Perceptions of Educational Equality in Tennessee: A Comparison of City School Systems vs. County School Systems in Northeast Tennessee.
EdD (Doctor of Education)
Date of Award
Committee Chair or Co-Chairs
Terrence A. Tollefson
Jack Rhoton, Jasmine R. Renner, Louise L. MacKay
The majority of city and county school systems throughout Tennessee and the United States at one time or another experience a budget crisis. In the state of Tennessee, school systems are funded through the Basic Education Program, established in 1992 as part of the Tennessee Education Improvement Act. The lawsuit of 1988, Tennessee Small School Systems v. McWherter, created the Basic Education Program. Through the years, the Basic Education Program has provided extra teaching positions, materials, and supplies and has provided the funding formula for school systems throughout the state. Many high-ranking administrators contend that the Basic Education Program has outlasted its time. School administrators from both city and county school systems indicate the program needs to be restructured to meet the current needs of the schools and students throughout the state of Tennessee.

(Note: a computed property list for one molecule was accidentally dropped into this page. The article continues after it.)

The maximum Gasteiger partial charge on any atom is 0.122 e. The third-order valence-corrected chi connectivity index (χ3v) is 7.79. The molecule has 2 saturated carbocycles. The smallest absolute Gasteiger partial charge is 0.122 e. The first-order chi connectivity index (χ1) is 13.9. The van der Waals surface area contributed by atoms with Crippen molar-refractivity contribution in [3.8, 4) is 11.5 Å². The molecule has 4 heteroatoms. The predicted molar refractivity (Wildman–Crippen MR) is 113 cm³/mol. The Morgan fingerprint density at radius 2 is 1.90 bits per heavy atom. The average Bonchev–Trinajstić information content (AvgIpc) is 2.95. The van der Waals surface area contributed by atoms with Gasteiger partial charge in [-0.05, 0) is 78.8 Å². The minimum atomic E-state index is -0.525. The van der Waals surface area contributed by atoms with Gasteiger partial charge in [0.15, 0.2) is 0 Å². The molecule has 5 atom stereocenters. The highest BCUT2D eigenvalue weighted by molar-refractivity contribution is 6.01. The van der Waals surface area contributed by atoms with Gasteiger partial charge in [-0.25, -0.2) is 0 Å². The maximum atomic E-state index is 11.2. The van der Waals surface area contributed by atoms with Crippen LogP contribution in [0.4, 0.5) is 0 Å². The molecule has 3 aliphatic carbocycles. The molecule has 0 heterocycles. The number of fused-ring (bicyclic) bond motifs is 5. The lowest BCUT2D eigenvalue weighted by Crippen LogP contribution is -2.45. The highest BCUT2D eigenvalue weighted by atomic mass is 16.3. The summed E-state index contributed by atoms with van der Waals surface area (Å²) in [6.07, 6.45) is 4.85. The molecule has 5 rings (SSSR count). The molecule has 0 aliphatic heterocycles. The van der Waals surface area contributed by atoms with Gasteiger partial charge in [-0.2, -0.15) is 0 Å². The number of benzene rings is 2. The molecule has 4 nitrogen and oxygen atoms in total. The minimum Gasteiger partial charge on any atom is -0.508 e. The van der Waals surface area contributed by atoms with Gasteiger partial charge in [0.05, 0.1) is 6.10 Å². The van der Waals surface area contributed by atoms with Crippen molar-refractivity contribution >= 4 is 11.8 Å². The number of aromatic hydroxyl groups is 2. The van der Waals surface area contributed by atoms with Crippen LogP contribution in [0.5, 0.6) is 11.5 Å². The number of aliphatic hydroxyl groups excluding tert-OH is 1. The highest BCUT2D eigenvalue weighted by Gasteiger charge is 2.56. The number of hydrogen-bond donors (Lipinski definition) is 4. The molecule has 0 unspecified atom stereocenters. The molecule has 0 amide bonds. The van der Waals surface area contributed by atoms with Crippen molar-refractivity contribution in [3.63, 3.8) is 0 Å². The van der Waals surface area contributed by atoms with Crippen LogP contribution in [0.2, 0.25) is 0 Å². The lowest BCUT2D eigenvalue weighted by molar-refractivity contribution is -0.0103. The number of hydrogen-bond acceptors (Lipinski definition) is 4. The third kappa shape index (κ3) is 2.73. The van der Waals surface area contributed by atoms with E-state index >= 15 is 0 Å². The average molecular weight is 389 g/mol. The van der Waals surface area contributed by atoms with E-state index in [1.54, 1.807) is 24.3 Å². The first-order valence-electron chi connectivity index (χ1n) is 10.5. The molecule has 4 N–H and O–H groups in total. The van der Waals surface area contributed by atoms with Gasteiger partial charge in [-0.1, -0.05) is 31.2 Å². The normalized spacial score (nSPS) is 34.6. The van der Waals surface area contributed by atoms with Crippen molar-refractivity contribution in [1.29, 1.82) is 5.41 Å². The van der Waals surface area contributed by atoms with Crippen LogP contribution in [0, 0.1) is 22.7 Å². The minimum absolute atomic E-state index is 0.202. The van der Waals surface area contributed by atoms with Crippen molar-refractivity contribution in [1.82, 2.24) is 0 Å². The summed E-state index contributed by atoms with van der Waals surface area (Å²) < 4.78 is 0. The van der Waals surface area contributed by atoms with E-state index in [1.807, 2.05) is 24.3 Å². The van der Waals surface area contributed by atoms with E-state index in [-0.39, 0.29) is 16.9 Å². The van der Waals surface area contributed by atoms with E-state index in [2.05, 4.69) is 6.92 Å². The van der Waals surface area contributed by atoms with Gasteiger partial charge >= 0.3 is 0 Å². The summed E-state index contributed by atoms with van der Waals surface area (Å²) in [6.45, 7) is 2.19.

The purpose of this mixed-method study was to explore the perceptions of educational equality and the advantages/disadvantages of the Basic Education Program. Through quantitative data, city and county school systems were compared for per-pupil spending, average teacher salary, and student achievement in the advanced proficient category for math and reading/language. These data were collected from the Tennessee Department of Education website and the Tennessee Education Association website. Qualitative data were collected through interviews with high-ranking administrators from city and county school systems in Northeast Tennessee. These administrators were purposively selected from systems containing both city and county schools.
The findings of this study demonstrated that city school systems have higher per-pupil spending and higher teacher salaries than county systems. City school systems have higher student achievement levels in the advanced proficient category than county school systems. Interview participants agree that educational equity does not exist between city and county school systems in the state of Tennessee. The participants in this study express that although the Basic Education Program in Tennessee was effective, at one time, it should be restructured or redefined to meet the current needs of all students in the state of Tennessee.
Dissertation - unrestricted
Harrison, Timothy Wade, "Perceptions of Educational Equality in Tennessee: A Comparison of City School Systems vs. County School Systems in Northeast Tennessee." (2007). Electronic Theses and Dissertations. Paper 2057. https://dc.etsu.edu/etd/2057
Copyright by the authors.